HiFi stereo is a necessity for any VCR used in a home theater system. All of our VCRs are HiFi models.
In VCRs, the ability to place electronic "bookmarks" on a tape, making it easier to find the beginnings of taped segments. Automatic indexing means that every time you start recording, the VCR places an index mark. Manual indexing lets you insert a marker at any time during recording.
Insert editing This feature of many VCRs lets you record new video to a tape while keeping the existing linear mono soundtrack. (See also audio dubbing.)
Jog and shuttle functions
On a VCR, a combined jog/shuttle control may take the form of a large dial, button, or joystick. This convenient, all-in-one control usually provides most or all tape playback modes including play, stop, and pause, as well as fast forward, rewind, slow motion, and frame-by-frame.
The shuttle function lets you move through the tape rapidly or in slow motion, but it's not precise enough to stop at an exact point. For that, some VCRs also include a jog function which is able to advance the tape one frame at a time.
Maintains clock, channel setting, and timer recording information during power outages (or if you need to unplug the VCR briefly to move it).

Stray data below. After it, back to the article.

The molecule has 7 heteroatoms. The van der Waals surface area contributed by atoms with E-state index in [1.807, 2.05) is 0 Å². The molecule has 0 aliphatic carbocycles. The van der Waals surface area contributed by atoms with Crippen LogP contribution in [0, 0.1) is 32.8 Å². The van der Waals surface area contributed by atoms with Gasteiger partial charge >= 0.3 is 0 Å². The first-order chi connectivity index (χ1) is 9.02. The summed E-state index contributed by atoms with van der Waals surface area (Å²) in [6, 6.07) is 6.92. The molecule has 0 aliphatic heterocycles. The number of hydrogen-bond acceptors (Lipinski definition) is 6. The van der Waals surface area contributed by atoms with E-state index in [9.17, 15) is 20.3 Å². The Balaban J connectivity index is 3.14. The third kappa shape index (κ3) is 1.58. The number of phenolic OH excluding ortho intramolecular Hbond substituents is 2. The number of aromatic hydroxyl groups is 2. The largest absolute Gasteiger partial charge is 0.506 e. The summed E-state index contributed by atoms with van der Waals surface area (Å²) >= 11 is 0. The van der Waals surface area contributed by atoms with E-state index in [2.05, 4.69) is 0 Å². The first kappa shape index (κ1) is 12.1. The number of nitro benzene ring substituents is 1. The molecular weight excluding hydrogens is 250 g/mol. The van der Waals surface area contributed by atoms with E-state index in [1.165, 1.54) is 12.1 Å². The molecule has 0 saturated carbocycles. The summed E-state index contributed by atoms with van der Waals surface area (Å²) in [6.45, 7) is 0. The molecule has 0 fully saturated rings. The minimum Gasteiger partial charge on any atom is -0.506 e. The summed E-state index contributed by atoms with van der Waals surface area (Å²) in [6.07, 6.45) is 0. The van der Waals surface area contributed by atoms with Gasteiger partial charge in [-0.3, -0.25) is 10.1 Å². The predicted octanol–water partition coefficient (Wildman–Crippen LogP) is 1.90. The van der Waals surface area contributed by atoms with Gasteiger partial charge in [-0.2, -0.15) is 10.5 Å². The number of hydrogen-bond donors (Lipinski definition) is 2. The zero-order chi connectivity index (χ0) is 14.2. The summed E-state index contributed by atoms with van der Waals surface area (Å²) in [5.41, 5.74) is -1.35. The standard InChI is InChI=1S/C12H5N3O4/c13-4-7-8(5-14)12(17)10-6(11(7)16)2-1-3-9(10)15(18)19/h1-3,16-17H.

Allows a VCR to automatically fast-forward through any trailers or ads, either one at a time or all at once, allowing you to proceed directly to the main feature on pre-recorded videos that you rent or buy. Because this technology relies on factors like darkness and audio levels to find the end of a preview, effectiveness may vary.
VCRs allow you to record at up to three different tape speeds — most VCRs let you choose between SP and EP, but some also add LP. The faster the tape speed, the better the picture quality, but the shorter the available recording time per tape. With a typical two-hour tape, SP will give you a two-hour recording, LP will give you a four-hour recording, and EP will give you a six-hour recording.